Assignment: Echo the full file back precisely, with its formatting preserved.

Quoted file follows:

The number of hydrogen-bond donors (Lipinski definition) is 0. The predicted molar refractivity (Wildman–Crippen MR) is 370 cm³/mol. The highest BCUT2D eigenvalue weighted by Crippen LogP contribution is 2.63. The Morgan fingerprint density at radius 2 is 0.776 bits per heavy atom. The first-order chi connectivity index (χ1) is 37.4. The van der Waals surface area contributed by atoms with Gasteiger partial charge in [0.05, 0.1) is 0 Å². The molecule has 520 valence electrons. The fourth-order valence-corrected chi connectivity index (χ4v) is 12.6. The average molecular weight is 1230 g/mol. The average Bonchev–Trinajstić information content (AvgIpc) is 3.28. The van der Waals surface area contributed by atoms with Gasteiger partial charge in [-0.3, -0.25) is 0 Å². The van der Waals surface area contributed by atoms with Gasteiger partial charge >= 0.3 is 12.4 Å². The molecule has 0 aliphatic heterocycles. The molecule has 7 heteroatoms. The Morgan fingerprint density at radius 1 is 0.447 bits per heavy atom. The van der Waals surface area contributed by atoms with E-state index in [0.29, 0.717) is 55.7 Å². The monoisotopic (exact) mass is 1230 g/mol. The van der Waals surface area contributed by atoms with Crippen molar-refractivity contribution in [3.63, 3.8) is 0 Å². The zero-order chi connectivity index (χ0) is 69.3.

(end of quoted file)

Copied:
The number of hydrogen-bond donors (Lipinski definition) is 0. The predicted molar refractivity (Wildman–Crippen MR) is 370 cm³/mol. The highest BCUT2D eigenvalue weighted by Crippen LogP contribution is 2.63. The Morgan fingerprint density at radius 2 is 0.776 bits per heavy atom. The first-order chi connectivity index (χ1) is 37.4. The van der Waals surface area contributed by atoms with Gasteiger partial charge in [0.05, 0.1) is 0 Å². The molecule has 520 valence electrons. The fourth-order valence-corrected chi connectivity index (χ4v) is 12.6. The average molecular weight is 1230 g/mol. The average Bonchev–Trinajstić information content (AvgIpc) is 3.28. The van der Waals surface area contributed by atoms with Gasteiger partial charge in [-0.3, -0.25) is 0 Å². The van der Waals surface area contributed by atoms with Gasteiger partial charge >= 0.3 is 12.4 Å². The molecule has 0 aliphatic heterocycles. The molecule has 7 heteroatoms. The Morgan fingerprint density at radius 1 is 0.447 bits per heavy atom. The van der Waals surface area contributed by atoms with E-state index in [0.29, 0.717) is 55.7 Å². The monoisotopic (exact) mass is 1230 g/mol. The van der Waals surface area contributed by atoms with Crippen molar-refractivity contribution in [3.63, 3.8) is 0 Å². The zero-order chi connectivity index (χ0) is 69.3.